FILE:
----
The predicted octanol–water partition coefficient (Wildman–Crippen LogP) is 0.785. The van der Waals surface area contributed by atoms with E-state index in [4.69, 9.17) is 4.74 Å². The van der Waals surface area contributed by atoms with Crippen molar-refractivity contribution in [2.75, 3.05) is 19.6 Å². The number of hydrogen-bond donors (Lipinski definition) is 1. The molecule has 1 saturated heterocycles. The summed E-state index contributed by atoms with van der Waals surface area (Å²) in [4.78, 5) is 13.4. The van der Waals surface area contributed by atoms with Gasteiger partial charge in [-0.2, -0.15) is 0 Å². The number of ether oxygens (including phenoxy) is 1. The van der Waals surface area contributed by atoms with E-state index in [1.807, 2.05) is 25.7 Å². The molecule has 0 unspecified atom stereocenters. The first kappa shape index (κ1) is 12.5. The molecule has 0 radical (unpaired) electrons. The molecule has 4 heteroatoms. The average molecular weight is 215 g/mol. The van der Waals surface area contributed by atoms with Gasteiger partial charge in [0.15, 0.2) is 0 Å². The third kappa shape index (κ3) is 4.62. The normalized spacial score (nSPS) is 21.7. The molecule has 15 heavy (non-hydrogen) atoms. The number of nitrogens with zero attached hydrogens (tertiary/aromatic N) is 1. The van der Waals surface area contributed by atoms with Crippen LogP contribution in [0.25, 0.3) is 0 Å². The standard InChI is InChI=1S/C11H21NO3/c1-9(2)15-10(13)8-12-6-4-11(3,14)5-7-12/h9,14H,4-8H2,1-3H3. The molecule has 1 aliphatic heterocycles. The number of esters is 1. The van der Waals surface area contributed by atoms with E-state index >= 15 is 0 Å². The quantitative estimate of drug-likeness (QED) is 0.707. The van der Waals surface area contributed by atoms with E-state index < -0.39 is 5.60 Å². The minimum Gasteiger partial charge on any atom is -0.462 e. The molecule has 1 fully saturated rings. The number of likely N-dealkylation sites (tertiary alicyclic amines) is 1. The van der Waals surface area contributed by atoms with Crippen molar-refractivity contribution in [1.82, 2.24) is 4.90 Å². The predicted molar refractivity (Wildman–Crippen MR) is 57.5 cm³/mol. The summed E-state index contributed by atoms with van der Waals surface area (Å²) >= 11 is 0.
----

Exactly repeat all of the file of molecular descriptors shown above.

The predicted octanol–water partition coefficient (Wildman–Crippen LogP) is 0.785. The van der Waals surface area contributed by atoms with E-state index in [4.69, 9.17) is 4.74 Å². The van der Waals surface area contributed by atoms with Crippen molar-refractivity contribution in [2.75, 3.05) is 19.6 Å². The number of hydrogen-bond donors (Lipinski definition) is 1. The molecule has 1 saturated heterocycles. The summed E-state index contributed by atoms with van der Waals surface area (Å²) in [4.78, 5) is 13.4. The van der Waals surface area contributed by atoms with Gasteiger partial charge in [-0.2, -0.15) is 0 Å². The number of ether oxygens (including phenoxy) is 1. The van der Waals surface area contributed by atoms with E-state index in [1.807, 2.05) is 25.7 Å². The molecule has 0 unspecified atom stereocenters. The first kappa shape index (κ1) is 12.5. The molecule has 0 radical (unpaired) electrons. The molecule has 4 heteroatoms. The average molecular weight is 215 g/mol. The van der Waals surface area contributed by atoms with Gasteiger partial charge in [0.15, 0.2) is 0 Å². The third kappa shape index (κ3) is 4.62. The normalized spacial score (nSPS) is 21.7. The molecule has 15 heavy (non-hydrogen) atoms. The number of nitrogens with zero attached hydrogens (tertiary/aromatic N) is 1. The van der Waals surface area contributed by atoms with Crippen LogP contribution in [0.25, 0.3) is 0 Å². The standard InChI is InChI=1S/C11H21NO3/c1-9(2)15-10(13)8-12-6-4-11(3,14)5-7-12/h9,14H,4-8H2,1-3H3. The molecule has 1 aliphatic heterocycles. The number of esters is 1. The van der Waals surface area contributed by atoms with E-state index >= 15 is 0 Å². The quantitative estimate of drug-likeness (QED) is 0.707. The van der Waals surface area contributed by atoms with E-state index < -0.39 is 5.60 Å². The minimum Gasteiger partial charge on any atom is -0.462 e. The molecule has 1 fully saturated rings. The number of likely N-dealkylation sites (tertiary alicyclic amines) is 1. The van der Waals surface area contributed by atoms with Crippen molar-refractivity contribution in [1.82, 2.24) is 4.90 Å². The predicted molar refractivity (Wildman–Crippen MR) is 57.5 cm³/mol. The summed E-state index contributed by atoms with van der Waals surface area (Å²) >= 11 is 0.